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Yalta & Potsdam Conferences
The Yalta and Potsdam conferences were called to help the Allies decide what
would happen to Europe, and in particular Germany, at the end of the Second
World War.
Yalta - February 1945: Germany was not yet
defeated, so, although there were tensions about
Poland, the big three - Stalin, Roosevelt and
Churchill - managed to agree to split Germany into
four zones of occupation, and to allow free
elections in Eastern European countries. Russia was
invited to join the United Nations. Churchill, Roosevelt and Stalin
Potsdam - July 1945: Germany had been defeated,
Roosevelt had died and Churchill had lost the 1945
election - so there were open disagreements.
Truman came away angry about the size of
reparations and the fact that a communist
Attlee, Truman and Stalin
government was being set up in Poland.…read more

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Soviet expansion in East Europe
Country Date
As the Red Army drove the Nazis back, it occupied Albania 1945
large areas of Eastern Europe. In the countries that Bulgaria 1945
the Red Army "liberated", communist-dominated
East Germany 1945
governments took power. The Communists made
Romania 1947
sure that they controlled the army, set up a secret
police force, and began to arrest their opponents. Poland 1947
Non-Communists were gradually beaten, Hungary 1947
murdered, executed and terrified out of power. Czechoslovakia 1948
Twenty million Russians died during the Second
World War, so Stalin said he wanted a buffer zone of
friendly states around Russia to make sure that
Russia could never be invaded again.…read more

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1946 Iron Curtain
In 1946, in a speech at Fulton in the
USA, Churchill declared that an
Iron Curtain had come down
across Europe, and that Soviet
power was growing and had to be
stopped. Stalin called Churchill's
speech a "declaration of war". In
1947, Stalin set up an alliance of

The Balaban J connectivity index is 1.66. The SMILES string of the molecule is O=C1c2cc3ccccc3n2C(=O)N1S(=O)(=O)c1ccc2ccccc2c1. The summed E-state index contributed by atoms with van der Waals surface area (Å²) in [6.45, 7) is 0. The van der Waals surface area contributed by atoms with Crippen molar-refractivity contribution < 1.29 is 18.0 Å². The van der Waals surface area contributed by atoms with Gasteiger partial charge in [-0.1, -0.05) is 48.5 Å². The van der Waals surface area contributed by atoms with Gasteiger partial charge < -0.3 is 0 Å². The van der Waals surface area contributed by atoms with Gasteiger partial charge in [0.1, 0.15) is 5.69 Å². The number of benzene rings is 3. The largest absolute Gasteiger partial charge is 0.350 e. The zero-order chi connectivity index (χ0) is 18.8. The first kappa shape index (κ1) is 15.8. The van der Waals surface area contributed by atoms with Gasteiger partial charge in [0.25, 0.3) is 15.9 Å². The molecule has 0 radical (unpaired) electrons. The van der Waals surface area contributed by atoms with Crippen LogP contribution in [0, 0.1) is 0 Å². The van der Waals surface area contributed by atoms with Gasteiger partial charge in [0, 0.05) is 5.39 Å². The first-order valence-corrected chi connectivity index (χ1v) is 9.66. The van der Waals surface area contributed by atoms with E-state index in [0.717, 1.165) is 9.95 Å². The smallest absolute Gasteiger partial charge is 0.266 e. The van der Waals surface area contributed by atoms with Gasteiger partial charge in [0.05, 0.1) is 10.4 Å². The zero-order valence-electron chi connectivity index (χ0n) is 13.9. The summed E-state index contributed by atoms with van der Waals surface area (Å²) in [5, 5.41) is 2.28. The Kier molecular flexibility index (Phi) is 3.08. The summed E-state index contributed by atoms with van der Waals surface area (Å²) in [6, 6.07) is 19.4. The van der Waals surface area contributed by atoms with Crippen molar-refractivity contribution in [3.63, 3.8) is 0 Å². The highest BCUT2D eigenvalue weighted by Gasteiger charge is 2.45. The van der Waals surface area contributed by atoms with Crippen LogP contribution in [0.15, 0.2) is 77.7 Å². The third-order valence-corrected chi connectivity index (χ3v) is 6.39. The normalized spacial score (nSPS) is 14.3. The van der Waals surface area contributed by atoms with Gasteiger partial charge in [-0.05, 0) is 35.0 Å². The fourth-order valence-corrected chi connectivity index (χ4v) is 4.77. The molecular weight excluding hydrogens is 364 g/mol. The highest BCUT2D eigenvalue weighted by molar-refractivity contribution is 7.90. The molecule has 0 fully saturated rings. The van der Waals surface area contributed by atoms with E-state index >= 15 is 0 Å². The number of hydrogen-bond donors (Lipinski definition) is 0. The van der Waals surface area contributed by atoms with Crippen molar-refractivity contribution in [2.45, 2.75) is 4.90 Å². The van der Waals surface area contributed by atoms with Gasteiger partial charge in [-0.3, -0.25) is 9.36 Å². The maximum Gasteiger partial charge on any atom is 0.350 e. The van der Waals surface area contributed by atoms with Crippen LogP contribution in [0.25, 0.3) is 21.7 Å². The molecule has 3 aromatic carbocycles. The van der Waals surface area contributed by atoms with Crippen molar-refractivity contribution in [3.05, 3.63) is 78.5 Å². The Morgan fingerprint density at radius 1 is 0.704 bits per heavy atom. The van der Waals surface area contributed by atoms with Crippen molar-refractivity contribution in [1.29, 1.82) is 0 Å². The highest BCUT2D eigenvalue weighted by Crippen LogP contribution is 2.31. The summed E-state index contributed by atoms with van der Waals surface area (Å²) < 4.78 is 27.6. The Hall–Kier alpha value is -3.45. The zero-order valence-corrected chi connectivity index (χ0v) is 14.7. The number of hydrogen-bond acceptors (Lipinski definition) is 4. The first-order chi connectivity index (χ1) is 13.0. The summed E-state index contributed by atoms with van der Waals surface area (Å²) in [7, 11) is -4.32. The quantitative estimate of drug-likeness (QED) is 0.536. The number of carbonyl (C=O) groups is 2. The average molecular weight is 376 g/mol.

Communist countries designed to
make sure they obeyed Soviet rule.…read more

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1947 Truman Doctrine and Marshall Plan
America was becoming increasingly alarmed by the growth of Soviet power. So, when the
British told Truman they could no longer afford to keep their soldiers in Greece, Truman
stepped in to take over. In March 1947, he told the American Congress it was America's job
to stop communism growing any stronger. This was called the Truman Doctrine. It is often
said that Truman advocated containment (stopping the Soviet getting any more powerful),
but Truman did not use this word and many Americans spoke of "rolling back" communism.
· In June 1947, General George Marshall made a visit to Europe to see what was
needed. He came away thinking Europe was so poor that the whole of Europe
was about to turn Communist. Marshall and Truman asked Congress for $17
billion to fund the European Recovery Programme nicknamed the Marshall Plan
- to get the economy of Europe going again. Congress at first hesitated, but
agreed in March 1948 when Czechoslovakia turned Communist. The aid was
given in the form of food, grants to buy equipment, improvements to transport
systems, and everything "from medicine to mules".…read more

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1949 NATO
The North Atlantic Treaty Organization (NATO) was established in Washington on
4th April, 1949. The treaty, signed by the Foreign Ministers of Belgium, Britain,
Canada, Denmark, France, Iceland, Italy, Netherlands, Norway, Portugal and the
United States, provided for mutual assistance should any one member of the
alliance be attacked. Greece and Turkey joined NATO on 18th February 1952 and
the Federal Republic of Germany (West Germany) on 9th May 1955.
Founding members of NATO, 1949 (Hulton Archives, HB-7277).…read more

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